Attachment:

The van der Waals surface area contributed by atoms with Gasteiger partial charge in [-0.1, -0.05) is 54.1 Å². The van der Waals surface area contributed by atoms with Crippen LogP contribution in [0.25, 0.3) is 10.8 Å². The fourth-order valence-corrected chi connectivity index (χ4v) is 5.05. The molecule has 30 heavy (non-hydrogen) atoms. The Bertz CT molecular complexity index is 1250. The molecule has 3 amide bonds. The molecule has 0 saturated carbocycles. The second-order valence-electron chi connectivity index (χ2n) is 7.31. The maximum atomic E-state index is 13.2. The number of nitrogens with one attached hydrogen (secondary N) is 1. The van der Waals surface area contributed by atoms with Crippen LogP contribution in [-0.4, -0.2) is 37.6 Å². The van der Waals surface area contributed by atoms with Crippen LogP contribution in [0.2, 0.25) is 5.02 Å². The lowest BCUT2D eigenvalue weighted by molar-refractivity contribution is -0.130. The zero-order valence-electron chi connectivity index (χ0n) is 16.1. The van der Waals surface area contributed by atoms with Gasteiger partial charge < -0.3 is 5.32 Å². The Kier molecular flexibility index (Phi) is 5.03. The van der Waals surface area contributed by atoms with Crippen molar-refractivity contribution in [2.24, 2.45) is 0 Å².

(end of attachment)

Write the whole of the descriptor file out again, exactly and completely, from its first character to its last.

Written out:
The van der Waals surface area contributed by atoms with Gasteiger partial charge in [-0.1, -0.05) is 54.1 Å². The van der Waals surface area contributed by atoms with Crippen LogP contribution in [0.25, 0.3) is 10.8 Å². The fourth-order valence-corrected chi connectivity index (χ4v) is 5.05. The molecule has 30 heavy (non-hydrogen) atoms. The Bertz CT molecular complexity index is 1250. The molecule has 3 amide bonds. The molecule has 0 saturated carbocycles. The second-order valence-electron chi connectivity index (χ2n) is 7.31. The maximum atomic E-state index is 13.2. The number of nitrogens with one attached hydrogen (secondary N) is 1. The van der Waals surface area contributed by atoms with Crippen LogP contribution in [-0.4, -0.2) is 37.6 Å². The van der Waals surface area contributed by atoms with Crippen LogP contribution in [0.2, 0.25) is 5.02 Å². The lowest BCUT2D eigenvalue weighted by molar-refractivity contribution is -0.130. The zero-order valence-electron chi connectivity index (χ0n) is 16.1. The van der Waals surface area contributed by atoms with Gasteiger partial charge < -0.3 is 5.32 Å². The Kier molecular flexibility index (Phi) is 5.03. The van der Waals surface area contributed by atoms with Crippen molar-refractivity contribution in [2.24, 2.45) is 0 Å².